Dan: I really don’t know why everyone seems to think that the N64 is a kiddie system! It really bugs me. Part of this is because of the mindless drones out there who think that unless a game has cursing and vats of blood and gore, it’s for kids. This is ridiculous. The only Nintendo produced game in recent memory that was actually intentionally aimed at young kids was Yoshi’s Story. I would say games like Banjo-Kazooie and Super Mario 64 are aimed at all ages, and that is going to be true of Zelda 64 too. That being said, we have been successful with games that are specifically aimed at an older audience, like Goldeneye 007, so I think we’ll see more of those kinds of games from Nintendo and Rare in the future. Plus, many third parties are developing games for this audience. Turok 2: Seeds of Evil from Acclaim, Nightmare Creatures, Castlevania 64, all look like they’ll contain plenty of gore and bloodshed for the mature player.
Do YOU know whatever happened to Hip Tanaka, the composer of the music for the original Metroid and Kid Icarus? I’ve been wondering that for about ten years, now.
Dan: He is still alive and well. He was heavily involved in the development of Game Boy Camera.
For that matter, whatever happened to Kid Icarus? A KI game for the SNES would’ve been one of the most beautiful things ever. Has Nintendo forgotten our little winged buddy?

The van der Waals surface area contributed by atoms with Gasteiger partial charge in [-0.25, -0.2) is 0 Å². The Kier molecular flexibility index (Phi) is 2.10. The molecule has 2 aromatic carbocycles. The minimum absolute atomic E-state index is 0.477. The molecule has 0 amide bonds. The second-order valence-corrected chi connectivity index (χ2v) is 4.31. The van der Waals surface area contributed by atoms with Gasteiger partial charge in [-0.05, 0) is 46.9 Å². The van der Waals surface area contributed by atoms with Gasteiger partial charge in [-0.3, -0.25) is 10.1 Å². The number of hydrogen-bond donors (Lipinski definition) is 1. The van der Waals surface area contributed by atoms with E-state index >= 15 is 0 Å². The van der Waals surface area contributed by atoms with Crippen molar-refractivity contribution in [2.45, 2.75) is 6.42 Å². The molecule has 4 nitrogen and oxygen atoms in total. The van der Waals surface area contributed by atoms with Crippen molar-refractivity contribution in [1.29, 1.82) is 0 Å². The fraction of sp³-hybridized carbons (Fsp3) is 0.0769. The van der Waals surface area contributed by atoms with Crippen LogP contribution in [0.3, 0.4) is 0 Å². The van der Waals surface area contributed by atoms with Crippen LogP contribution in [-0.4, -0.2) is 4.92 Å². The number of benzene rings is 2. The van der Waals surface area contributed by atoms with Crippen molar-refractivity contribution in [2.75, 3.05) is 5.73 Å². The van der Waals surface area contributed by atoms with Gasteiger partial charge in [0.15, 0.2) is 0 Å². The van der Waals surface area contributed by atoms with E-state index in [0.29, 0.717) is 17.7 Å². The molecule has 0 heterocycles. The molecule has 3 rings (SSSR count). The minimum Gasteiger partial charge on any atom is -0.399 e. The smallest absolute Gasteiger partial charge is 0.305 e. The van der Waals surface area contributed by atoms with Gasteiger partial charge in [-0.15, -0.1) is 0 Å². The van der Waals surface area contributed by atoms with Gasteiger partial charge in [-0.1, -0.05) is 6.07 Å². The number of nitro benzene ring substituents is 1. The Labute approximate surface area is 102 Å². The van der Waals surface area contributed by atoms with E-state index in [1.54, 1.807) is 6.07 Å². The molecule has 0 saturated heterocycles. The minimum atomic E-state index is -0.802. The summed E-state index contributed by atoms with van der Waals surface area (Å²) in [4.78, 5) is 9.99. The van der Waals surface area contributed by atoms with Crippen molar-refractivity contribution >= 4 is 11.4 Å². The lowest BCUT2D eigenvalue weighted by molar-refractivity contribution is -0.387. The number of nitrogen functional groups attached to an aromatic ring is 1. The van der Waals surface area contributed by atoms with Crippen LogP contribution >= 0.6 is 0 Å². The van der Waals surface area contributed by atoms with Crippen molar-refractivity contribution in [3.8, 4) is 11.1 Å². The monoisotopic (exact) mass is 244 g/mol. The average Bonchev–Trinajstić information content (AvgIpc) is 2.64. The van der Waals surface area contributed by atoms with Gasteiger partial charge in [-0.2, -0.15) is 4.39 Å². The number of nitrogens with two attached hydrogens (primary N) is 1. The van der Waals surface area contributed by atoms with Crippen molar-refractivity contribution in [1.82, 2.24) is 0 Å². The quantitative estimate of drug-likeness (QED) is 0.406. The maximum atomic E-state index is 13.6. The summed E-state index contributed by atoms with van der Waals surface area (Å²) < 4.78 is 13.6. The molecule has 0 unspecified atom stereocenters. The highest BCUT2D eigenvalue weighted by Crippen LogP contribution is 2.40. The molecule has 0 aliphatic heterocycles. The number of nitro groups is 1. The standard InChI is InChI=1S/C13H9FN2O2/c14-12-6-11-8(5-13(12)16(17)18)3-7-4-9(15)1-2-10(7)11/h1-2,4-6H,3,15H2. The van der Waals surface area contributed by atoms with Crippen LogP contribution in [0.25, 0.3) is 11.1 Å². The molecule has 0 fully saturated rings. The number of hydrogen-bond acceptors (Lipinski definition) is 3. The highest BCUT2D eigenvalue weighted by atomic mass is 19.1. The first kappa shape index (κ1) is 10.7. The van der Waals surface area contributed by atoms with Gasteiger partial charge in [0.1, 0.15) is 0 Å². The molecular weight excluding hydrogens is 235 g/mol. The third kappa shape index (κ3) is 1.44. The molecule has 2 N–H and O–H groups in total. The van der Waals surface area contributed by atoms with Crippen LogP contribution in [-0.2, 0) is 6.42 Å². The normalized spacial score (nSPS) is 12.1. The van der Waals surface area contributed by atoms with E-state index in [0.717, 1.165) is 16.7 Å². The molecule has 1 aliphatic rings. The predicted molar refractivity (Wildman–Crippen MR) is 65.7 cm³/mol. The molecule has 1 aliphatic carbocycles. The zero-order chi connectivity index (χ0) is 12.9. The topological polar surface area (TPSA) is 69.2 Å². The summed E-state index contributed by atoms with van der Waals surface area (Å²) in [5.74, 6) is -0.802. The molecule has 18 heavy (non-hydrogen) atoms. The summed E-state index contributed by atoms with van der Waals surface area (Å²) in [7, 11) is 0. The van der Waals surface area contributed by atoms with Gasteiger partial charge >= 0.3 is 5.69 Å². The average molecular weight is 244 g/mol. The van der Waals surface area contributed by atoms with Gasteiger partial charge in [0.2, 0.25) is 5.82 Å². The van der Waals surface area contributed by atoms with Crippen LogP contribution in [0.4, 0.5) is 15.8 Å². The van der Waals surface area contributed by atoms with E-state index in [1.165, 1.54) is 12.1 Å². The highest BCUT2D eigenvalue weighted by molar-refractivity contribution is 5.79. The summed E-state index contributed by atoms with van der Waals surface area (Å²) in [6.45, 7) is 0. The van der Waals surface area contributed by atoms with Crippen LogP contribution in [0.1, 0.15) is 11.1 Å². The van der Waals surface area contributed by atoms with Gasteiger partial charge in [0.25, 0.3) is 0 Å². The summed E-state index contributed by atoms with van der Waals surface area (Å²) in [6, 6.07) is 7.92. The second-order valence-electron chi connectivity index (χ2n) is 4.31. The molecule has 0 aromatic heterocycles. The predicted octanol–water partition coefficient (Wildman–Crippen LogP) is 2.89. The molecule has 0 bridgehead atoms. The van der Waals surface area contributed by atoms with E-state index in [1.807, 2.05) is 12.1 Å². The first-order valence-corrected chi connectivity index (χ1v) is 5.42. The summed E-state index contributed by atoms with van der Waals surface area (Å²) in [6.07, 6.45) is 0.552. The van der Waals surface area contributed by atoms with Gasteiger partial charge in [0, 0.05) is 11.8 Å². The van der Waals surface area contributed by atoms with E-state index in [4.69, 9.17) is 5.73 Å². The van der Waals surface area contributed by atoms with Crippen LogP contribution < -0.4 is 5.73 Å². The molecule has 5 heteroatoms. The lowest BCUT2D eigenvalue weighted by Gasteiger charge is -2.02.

Dan: I’m afraid so… Everyone here at NOA (and probably NCL) loves Kid Icarus, but again the numbers aren’t causing the sales department to clamor for a follow-up. Doesn’t mean one won’t happen in the future, though.
I hear the upcoming color version of Zelda: Link’s Awakening for the GameBoy Color will have some new areas added. Will the color re-release of Metroid II have anything new? Also, I know some NES classics are being issued for the GBC–any chance of the original Metroid showing up on the small screen?
Dan: Well, since R&D 1 was involved in the development of Game Boy color, I think they were able to put a special “Metroid palette” in the GBC hardware. This makes Metroid II look really, really nice on Game Boy Color. In fact, it looks a lot like the NES game on GBC. I haven’t heard about any plans to produce the original for GBC, though I’ve heard that it isn’t too tough to convert NES games to Game Boy Color. Of course that’s easy for me to say since I don’t have to do the programming!
How well did you know Metroid producer and Game & Watch/GameBoy/VirtualBoy creator Gumpei Yokoi? What can you tell us about him?
Dan: Mr. Yokoi was always very gracious and kind. I didn’t really know him that well, though I did meet him a few times. He was a game player so I’m sure he had involvement in the development of all the games from R&D 1.
Can you tell us anything about Metroid series director Makoto Kanoh, or anyone else who worked on all three Metroid titles?